The House’s budget resolution discusses how to eliminate annual budget deficits by the end of the decade. The House assumes its proposed budget resolution will not add to the federal deficit by providing $203 billion in spending cuts. The Senate Budget Committee has advanced its own budget resolution, which would allow legislators to add up to $1.5 trillion to the budget deficit. The Senate Budget Committee’s resolution must be approved by the Senate. The Senate will vote on this budget resolution next week. If the Senate passes this budget resolution, the House would need to pass the Senate’s version of the budget without making any changes, or else the budget must go to a conference committee to resolve any differences. The House and Senate would vote again on the budget resolution offered by the conference committee. If the budget resolution is approved by the House and Senate, the House Ways and Means Committee would then meet to draft a tax bill.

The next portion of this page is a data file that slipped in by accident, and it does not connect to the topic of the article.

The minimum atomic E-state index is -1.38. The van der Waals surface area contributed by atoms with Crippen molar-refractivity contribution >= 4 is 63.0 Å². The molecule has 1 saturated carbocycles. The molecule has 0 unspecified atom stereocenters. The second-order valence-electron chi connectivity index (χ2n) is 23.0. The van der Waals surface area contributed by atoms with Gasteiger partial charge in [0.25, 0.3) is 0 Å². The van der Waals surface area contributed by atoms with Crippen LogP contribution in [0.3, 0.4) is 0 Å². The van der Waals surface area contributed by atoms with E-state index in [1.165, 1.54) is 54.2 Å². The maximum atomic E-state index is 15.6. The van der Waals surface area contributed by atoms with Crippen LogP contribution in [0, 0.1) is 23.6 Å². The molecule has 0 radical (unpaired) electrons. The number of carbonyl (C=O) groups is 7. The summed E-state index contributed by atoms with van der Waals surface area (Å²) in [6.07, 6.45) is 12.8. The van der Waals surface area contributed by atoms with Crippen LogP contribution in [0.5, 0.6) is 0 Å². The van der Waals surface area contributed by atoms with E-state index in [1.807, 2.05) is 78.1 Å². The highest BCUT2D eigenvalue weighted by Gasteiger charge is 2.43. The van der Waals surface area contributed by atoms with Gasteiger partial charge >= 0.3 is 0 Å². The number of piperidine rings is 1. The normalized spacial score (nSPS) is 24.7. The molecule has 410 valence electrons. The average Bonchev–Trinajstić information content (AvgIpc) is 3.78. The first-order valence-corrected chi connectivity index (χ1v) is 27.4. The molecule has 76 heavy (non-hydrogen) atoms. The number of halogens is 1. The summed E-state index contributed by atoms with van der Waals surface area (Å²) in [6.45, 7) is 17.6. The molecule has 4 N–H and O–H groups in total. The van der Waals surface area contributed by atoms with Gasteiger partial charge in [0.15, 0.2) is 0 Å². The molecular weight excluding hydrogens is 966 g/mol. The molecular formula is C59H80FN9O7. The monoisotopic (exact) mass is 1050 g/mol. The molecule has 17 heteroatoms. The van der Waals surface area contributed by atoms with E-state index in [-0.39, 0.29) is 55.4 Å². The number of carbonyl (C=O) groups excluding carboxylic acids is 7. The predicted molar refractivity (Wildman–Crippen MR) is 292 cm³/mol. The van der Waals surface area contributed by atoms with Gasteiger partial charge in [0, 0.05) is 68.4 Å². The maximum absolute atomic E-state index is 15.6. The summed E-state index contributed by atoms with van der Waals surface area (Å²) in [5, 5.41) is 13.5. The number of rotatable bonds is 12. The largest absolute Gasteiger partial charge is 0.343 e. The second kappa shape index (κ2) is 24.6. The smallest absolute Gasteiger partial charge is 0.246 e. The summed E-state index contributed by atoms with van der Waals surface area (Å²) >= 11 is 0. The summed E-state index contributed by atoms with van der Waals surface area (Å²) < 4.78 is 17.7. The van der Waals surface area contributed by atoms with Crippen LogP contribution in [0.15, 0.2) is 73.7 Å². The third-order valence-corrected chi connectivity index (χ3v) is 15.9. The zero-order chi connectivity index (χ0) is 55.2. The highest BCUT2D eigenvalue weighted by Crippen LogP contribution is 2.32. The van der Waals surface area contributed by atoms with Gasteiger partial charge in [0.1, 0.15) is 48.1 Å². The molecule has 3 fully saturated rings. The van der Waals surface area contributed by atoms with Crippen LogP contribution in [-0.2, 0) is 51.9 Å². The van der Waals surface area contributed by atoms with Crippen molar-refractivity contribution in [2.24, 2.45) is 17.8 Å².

We hope this update has been helpful. As always, please let us know if you have any questions.
“Repeal of the State and Local Tax Deduction?”
As mentioned in last week’s edition of “Tax Reform Now,” President Trump’s “Unified Framework for Fixing Our Broken Tax Code” would eliminate most itemized deductions. Although the home mortgage interest and charitable contribution deductions would be retained, this framework would eliminate the widely used state and local tax deduction (“SALT deduction”). The Trump administration believes the revenue generated from eliminating the SALT deduction would help defray the costs of other proposed tax cuts in the framework. Proponents of eliminating the SALT deduction argue that taxpayers living in states that impose less state and local taxes currently subsidize taxpayers living in states that impose more state and local taxes. Merely talking about eliminating the SALT deduction has triggered backlash from both political parties. As a result, the SALT deduction may be used as a potential bargaining chip in ongoing discussions between Republicans and Democrats.